Plan for projected major water shortages by 2045

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PLANS to safeguard water supplies – including by building a new reservoir or expanding Val de la Mare – are being considered following projections that climate change and a growing population could cause major water shortages.

Low water levels at Val de la Mare reservoir.

Demand ­is expected to increase by 17% to 24 million litres a day by 2045. And if no action is taken, demand would exceed supply by 8.2 million litres a day during severe drought conditions from that year.

This figure equates to 34 per cent of the forecast daily demand.

The need to plan for the future was recently highlighted by figures which showed that Jersey has gone 13 consecutive months with below-average rainfall, and that rainfall levels for this year are 16 per cent below average. Jersey Water, which published the figures in its Water Resources Management Plan and has based the projections on a net inward migration of 700 people a year, is now working on a range of options to safeguard future supplies.

They include building a new reservoir, raising the height of the dam wall at Val de la Mare, increasing the capacity of the desalination plant and using quarries and streams which are currently not part of catchment areas.

Helier Smith, Jersey Water’s chief executive, said: ‘We are very vulnerable to drought in the Island and we need to use water efficiently.

‘We must never lose sight of that.’

Extending the capacity of the desalination plant, which was used for the first time in seven years last autumn, is under consideration. Its current ten-million-litre a day capacity could be increased by a further five million. But the process of turning salt water into sea water is expensive, with the site currently costing £5,000 a day to operate.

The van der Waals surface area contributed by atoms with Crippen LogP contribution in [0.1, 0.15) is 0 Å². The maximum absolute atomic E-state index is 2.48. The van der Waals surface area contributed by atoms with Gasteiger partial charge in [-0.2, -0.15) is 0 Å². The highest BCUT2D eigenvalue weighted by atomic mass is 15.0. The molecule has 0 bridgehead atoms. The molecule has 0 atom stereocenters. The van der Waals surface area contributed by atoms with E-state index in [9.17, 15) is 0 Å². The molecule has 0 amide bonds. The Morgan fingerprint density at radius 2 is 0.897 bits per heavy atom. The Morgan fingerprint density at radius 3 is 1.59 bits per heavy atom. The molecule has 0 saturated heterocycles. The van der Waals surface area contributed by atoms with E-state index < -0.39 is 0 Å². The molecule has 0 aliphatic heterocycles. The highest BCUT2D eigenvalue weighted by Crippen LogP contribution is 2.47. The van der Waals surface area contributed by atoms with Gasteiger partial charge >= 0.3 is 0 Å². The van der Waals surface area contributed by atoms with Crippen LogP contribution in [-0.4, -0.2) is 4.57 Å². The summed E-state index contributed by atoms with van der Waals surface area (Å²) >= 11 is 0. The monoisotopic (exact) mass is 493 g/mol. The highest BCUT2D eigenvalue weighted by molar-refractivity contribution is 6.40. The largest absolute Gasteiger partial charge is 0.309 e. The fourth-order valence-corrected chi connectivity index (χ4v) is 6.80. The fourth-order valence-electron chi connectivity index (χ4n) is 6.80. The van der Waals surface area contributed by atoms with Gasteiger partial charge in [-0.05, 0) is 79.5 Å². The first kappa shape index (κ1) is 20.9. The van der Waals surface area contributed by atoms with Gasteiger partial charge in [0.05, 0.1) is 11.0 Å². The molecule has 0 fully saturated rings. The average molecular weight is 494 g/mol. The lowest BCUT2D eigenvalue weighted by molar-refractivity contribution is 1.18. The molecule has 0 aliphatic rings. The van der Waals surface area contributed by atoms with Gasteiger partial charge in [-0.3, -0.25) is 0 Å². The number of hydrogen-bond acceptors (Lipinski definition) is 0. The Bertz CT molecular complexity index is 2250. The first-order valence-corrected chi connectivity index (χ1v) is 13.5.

In 2010, Jersey Water looked at raising the dam wall at Val de la Mare by nine metres. Consultants are now examining whether this – or building a new reservoir – could secure future supplies.


But Mr Smith said the challenges in building a new reservoir would most likely rule that out.

‘To be honest, I don’t think it’s a realistic option at this stage. Queen’s Valley took 20 years to build and a significant time was spent getting planning permission.

‘In England they are building one near Portsmouth and they’ve had the land since the 1960s.

‘The lead time is extremely long and unless you’ve got a hole in the ground, flooding a valley takes a long time and there’s additional cost because the engineering work is substantial.’


It is expected the work on the options dealing with water supplies will be finished in time for consultation to begin later this year.

The company is also looking at how water consumption can be reduced through education on using water more efficiently at home.

Although water meters were introduced several years ago following the last review of water resources, Mr Smith says there also needed to be further changes in consumer habits.

‘We need to develop a strategy to make sure we have enough for the next generation. We need to do that now and repeat it every five years,’ he said.

‘We are now following the same Water Resources Management Plan cycle they have in the UK and have also just completed in Guernsey.’


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